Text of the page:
How can I speed up my desktop performance?

Jamsarudheen

New member
How can I speed up my desktop's performance? please give me suggestions
It's very slow now. I have email, Whatsapp, browsing, Word, and Excel open at the same time for work.

Hard disk: 512 GB; RAM: 4 GB; Windows 10 Pro. Intel processor i5-3470 CPU 3.20 Ghz, 64 bit OS
 

root

Administrator
Staff member
How can I speed up my desktop's performance? please give me suggestions
It's very slow now. I have email, Whatsapp, browsing, Word, and Excel open at the same time for work.

Hard disk: 512 GB; RAM: 4 GB; Windows 10 Pro. Intel processor i5-3470 CPU 3.20 Ghz, 64 bit OS
Hi @Jamsarudheen, welcome to CF.

The specs you listed aren't the newest, but I would expect should still perform fairly comfortably.

4GB of RAM is on the low side these days for multitasking, so if possible I would suggest considering upgrading the RAM to 8 or 16GB.

If the hard disk you mention is the traditional type, i.e a spinning metal disk that you can hear working, upgrading this will make a huge difference to the system's responsiveness. SSDs are a lot cheaper than they used to be, though in my opinion it pays to stick to name brands i.e Sandisk, Samsung, Western Digital etc.
 

root

Administrator
Staff member
Yes, HDD is spinning metal disk
In which case I'd definately suggest you start here in regards to upgrades.

Here's a few I've picked out that should fairly closely match your existing hard disk, and would likely be a case of simply replacing the hard disk (on most desktops you could also keep it installed for backups and to ease transferring your data).




You will need to reinstall Windows 10 & your software onto the new SSD and perhaps change the boot order in your BIOS Settings but this isn't particularly difficult to achieve.

The SSD alone should make a big difference to system performance, but to "go for gold" and get the most out of your system I would suggest upgrading your RAM to 8 or 16GB.

The CPU, while around a decade old, is fairly unlikely to be the bottleneck for browsing/office based tasks.

If you don't want to spend any money at all, it would at least be worth removing the case and checking inside of the machine. Any dust build up around the fans/heatsink could be causing the system to overheat and throttle back. If you do upgrade your components, it makes sense to give things a clean while you're in there/
 

Jamsarudheen

New member
Can I simply replace the RAM myself by buying it from Amazon? When I call a technician, he said that the category of existing RAM should be checked before changing. Is that right? or I can change
 

root

Administrator
Staff member
Can I simply replace the RAM myself by buying it from Amazon? When I call a technician, he said that the category of existing RAM should be checked before changing. Is that right? or I can change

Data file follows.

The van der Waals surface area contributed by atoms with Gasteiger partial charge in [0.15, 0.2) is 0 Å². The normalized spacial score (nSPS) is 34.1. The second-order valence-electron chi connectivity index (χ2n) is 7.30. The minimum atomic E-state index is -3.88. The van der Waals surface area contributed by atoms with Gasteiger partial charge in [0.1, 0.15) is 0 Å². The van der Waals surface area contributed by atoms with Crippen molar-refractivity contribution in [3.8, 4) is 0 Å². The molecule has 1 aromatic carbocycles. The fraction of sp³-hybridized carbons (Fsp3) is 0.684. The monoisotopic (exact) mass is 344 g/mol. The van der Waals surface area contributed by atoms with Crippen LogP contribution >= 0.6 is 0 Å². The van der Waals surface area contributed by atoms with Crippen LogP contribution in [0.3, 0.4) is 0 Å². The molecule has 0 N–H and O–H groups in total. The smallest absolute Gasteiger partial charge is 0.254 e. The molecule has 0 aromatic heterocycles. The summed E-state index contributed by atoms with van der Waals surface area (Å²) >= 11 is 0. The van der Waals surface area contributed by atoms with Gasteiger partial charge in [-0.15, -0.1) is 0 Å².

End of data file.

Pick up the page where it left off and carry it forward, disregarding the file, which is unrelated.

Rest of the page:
You will indeed need to ensure the RAM is compatible with your system.Yours will likely be DDR3.
Do you know the make/model of the computer or is it a custom built system?

If all else fails you can use the Crucial memory scanner:

This will tell you what RAM your system can support. You don't necessarily have to stick to Crucial RAM - once you know the type, slot style and speed of RAM you can purchase another brand if it's cheaper.
 

Jamsarudheen

New member
I appreciate your prompt response.
when I check with crucial scanner, result is as showing in the attachments.
 

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root

Administrator
Staff member
Perfect. So, your system could take up to 32GB of RAM.

I'd argue that's probably a little excessive for your use, no point spending money if you're not going to get the benefit.

RAM is ideally installed in matched pairs. You've a couple of options:

1) Buy 2x 2GB sticks to match what you currently have. That will take you up to 8GB of RAM. This is the cheapest option
2) Buy 2 4GB sticks to upgrade to 8GB, or buy 4 to upgrade to 16GB.

I wouldn't go beyond 16GB personally.

The above might sound a bit confusing but here's what I've found - RAM kits where you get 2x sticks included.

These should be compatible with your machine, but occasionally you can get weird incompatibilities - sometimes it's trial and error somewhat unfortunately. However I have found a couple of options that should work fine with your machine as they match what you currently have.

Note I've never heard of "Duomeiqi" but usually the chips come from one of only a few factories that make it and for most use cases it should be fine.

https://www.amazon.co.uk/DUOMEIQI-1600MHz-PC3-12800-Unbuffered-Compatible/dp/B07B9SSM4X - 8GB

https://www.amazon.co.uk/DUOMEIQI-1600MHz-PC3-12800-Non-ECC-Unbuffered/dp/B08NJRXVW2 - 16GB

Installing the RAM is fairly easy, but you have to be a little more delicate than you would with the SSD so if you're not 100% comfortable working around electronics it may be worth getting a professional to do this - ask how much they would charge for RAM or try a couple of local retailers. I'm searching Amazon UK but if you're outside of the UK this might not be suitable.
 

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